Stop being “meh”. Start being heard.
And I teach this again and again. To 1:1 clients, in my copywriting courses, in the comments in the margin for my done-for-you clients.
That while your brand has to be based on a thousand percent ‘you’, it’s OK to sometimes rely on it as if it’s a separate entity. You’re in its DNA, but it’s bigger than you – bolder, more sturdy on your wonky days, and so, utterly worth it.
Because you know what you sell or what you teach or what you guide people towards – that’s valuable stuff. You don’t have to feel completely valued 24 hours of the day to KNOW whatever you’re offering is worth it.
I guess what I’m saying is, it’s sometimes OK to believe more in your brand than you do in yourself.
And if you’re feeling that way, lean on your brand rather than berating yourself for having a shoddy mindset. There’s no ‘right’ way to build your brand, regardless of what the experts say.
(Ohhhh, mama, don’t worry! Mindset work will happen. It has to. You’re in business for yourself – personal growth is a’comin’ whether you like it or not.)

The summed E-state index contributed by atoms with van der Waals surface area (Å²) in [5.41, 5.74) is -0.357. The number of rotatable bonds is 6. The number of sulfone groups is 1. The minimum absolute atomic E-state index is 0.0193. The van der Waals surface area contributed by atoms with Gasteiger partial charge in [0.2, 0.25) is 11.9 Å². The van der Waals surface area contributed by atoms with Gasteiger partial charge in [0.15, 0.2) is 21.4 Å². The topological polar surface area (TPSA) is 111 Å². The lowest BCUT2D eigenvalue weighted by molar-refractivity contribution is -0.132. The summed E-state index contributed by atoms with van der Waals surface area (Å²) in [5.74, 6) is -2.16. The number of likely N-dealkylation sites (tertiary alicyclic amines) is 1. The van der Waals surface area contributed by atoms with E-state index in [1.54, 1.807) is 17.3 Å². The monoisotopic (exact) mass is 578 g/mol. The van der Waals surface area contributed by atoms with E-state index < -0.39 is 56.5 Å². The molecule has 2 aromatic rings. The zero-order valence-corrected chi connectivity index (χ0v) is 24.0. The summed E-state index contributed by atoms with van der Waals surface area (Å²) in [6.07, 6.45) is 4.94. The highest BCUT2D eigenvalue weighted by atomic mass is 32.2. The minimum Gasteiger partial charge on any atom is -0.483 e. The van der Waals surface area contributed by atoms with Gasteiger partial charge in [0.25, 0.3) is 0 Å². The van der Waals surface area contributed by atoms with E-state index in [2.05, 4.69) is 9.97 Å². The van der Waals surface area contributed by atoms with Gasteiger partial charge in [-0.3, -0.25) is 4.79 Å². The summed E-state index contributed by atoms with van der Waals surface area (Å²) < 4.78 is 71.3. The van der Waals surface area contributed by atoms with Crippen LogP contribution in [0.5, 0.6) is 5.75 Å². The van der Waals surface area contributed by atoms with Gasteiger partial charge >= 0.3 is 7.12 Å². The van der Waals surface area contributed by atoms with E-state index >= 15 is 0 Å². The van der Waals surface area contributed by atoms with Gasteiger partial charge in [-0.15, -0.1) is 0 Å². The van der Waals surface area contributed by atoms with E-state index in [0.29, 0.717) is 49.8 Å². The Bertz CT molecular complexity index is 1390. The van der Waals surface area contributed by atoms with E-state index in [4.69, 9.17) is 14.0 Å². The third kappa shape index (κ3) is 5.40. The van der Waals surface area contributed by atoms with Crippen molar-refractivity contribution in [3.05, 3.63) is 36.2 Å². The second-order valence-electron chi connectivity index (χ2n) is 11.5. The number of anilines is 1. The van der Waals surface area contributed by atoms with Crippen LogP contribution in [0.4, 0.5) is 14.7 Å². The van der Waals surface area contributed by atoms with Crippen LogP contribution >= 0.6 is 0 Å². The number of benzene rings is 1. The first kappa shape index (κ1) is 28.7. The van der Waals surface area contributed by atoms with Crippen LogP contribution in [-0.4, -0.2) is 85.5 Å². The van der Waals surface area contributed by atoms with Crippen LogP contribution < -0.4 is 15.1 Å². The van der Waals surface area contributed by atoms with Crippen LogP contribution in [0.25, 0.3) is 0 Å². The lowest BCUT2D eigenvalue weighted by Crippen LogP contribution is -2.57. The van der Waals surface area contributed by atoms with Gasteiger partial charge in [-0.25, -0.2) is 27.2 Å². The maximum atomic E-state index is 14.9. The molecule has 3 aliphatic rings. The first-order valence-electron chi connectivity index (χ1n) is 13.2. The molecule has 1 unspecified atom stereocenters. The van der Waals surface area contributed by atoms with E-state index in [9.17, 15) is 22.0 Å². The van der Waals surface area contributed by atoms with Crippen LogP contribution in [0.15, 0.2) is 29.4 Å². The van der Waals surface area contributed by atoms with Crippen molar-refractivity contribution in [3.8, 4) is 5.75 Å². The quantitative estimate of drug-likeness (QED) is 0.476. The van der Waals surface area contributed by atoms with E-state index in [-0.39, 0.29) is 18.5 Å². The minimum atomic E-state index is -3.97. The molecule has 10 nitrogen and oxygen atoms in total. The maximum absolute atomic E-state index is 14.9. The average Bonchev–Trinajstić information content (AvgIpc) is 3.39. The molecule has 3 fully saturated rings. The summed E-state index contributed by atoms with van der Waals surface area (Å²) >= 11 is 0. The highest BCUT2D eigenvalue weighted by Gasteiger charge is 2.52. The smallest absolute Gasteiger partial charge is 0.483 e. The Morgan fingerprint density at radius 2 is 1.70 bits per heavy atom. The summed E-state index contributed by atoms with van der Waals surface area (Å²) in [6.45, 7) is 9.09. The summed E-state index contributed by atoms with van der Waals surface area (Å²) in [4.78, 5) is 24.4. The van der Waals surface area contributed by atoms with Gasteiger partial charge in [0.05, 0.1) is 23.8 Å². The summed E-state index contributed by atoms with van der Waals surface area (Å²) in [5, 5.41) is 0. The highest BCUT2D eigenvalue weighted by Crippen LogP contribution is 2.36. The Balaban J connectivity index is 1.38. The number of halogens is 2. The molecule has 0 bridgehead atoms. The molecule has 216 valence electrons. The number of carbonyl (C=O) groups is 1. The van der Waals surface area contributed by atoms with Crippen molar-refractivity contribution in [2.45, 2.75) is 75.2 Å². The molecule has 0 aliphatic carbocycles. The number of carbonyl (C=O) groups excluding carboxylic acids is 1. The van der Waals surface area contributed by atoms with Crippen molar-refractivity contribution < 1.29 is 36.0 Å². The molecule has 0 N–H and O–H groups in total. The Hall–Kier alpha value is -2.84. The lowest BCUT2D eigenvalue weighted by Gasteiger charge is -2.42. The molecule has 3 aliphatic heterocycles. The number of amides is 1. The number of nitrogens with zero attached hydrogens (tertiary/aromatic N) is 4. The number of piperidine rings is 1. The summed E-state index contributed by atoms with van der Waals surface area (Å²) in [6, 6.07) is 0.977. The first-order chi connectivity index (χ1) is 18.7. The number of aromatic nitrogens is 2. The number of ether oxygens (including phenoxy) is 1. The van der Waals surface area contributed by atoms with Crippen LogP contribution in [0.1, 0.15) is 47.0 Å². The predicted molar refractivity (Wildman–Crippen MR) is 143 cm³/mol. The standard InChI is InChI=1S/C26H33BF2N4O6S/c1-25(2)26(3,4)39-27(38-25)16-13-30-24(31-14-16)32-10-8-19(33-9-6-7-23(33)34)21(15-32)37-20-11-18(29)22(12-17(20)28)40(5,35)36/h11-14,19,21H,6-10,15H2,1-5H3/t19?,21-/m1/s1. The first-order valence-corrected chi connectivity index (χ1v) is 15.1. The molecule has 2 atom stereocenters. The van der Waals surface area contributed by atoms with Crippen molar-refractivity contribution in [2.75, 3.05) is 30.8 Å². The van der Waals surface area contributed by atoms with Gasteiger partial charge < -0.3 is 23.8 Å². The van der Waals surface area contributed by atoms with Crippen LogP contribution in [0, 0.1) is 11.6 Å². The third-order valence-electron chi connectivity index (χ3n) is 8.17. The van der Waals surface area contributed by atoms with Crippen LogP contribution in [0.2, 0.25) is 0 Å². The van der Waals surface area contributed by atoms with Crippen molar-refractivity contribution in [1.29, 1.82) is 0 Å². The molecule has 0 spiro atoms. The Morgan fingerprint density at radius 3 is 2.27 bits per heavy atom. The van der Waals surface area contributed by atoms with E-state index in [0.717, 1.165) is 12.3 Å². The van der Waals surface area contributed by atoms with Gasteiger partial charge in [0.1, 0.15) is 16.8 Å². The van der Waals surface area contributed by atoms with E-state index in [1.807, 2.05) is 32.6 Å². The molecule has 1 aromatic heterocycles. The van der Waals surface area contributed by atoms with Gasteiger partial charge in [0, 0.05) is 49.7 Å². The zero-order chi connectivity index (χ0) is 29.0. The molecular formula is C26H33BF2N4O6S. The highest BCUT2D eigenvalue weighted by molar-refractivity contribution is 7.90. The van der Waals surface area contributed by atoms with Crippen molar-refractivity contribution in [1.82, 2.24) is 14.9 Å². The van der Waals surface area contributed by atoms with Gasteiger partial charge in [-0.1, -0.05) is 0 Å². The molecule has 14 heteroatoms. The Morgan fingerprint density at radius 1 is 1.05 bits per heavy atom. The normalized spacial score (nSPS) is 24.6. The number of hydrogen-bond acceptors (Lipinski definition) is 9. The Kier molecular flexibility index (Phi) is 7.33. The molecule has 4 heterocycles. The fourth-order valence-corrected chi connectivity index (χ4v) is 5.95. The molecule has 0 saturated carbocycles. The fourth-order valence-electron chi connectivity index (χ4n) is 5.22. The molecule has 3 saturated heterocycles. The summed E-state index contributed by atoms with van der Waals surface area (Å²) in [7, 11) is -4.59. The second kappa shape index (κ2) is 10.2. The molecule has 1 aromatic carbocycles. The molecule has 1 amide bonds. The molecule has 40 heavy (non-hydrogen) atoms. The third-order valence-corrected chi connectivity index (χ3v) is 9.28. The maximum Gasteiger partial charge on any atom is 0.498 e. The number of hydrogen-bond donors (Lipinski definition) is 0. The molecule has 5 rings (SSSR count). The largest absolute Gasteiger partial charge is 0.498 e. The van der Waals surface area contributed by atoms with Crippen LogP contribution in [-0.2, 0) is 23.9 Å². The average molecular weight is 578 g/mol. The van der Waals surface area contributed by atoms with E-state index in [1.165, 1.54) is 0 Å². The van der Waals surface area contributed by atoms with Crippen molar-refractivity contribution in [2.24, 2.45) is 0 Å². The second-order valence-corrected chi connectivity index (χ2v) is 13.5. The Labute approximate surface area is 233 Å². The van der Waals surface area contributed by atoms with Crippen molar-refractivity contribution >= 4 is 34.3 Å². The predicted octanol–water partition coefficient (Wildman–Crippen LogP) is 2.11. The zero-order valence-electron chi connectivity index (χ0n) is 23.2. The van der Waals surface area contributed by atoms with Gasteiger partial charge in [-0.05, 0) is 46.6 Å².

In my Biography, I mention that some days I stay in business simply as a middle finger to those who said I couldn’t do it. Business is brilliant, and also tough, and also more than we ever thought it could be, while being harder than anything else we’ve ever done. And sometimes all of that – on the same day.
My “fat girl” story is just one element that makes that middle finger oh, so glorious to pull.
And no matter if you believe everything I’ve written today or it just sits with you for a less wonky moment, know this:
✔️ We have a right to take up space.
✔️ We have a right to be the face of our brand.
✔️ We have a right to eat Tic Tacs.
✔️ We have a right to take our wounds and turn them into A-class motivators.
✔️ We have a right to feel not 100% confident every single moment of the day and still do incredible work.
✔️ We have a right to build a brand so flipping sturdy, even the worst stories we carry around with us can’t touch it.
So? Go. Do that.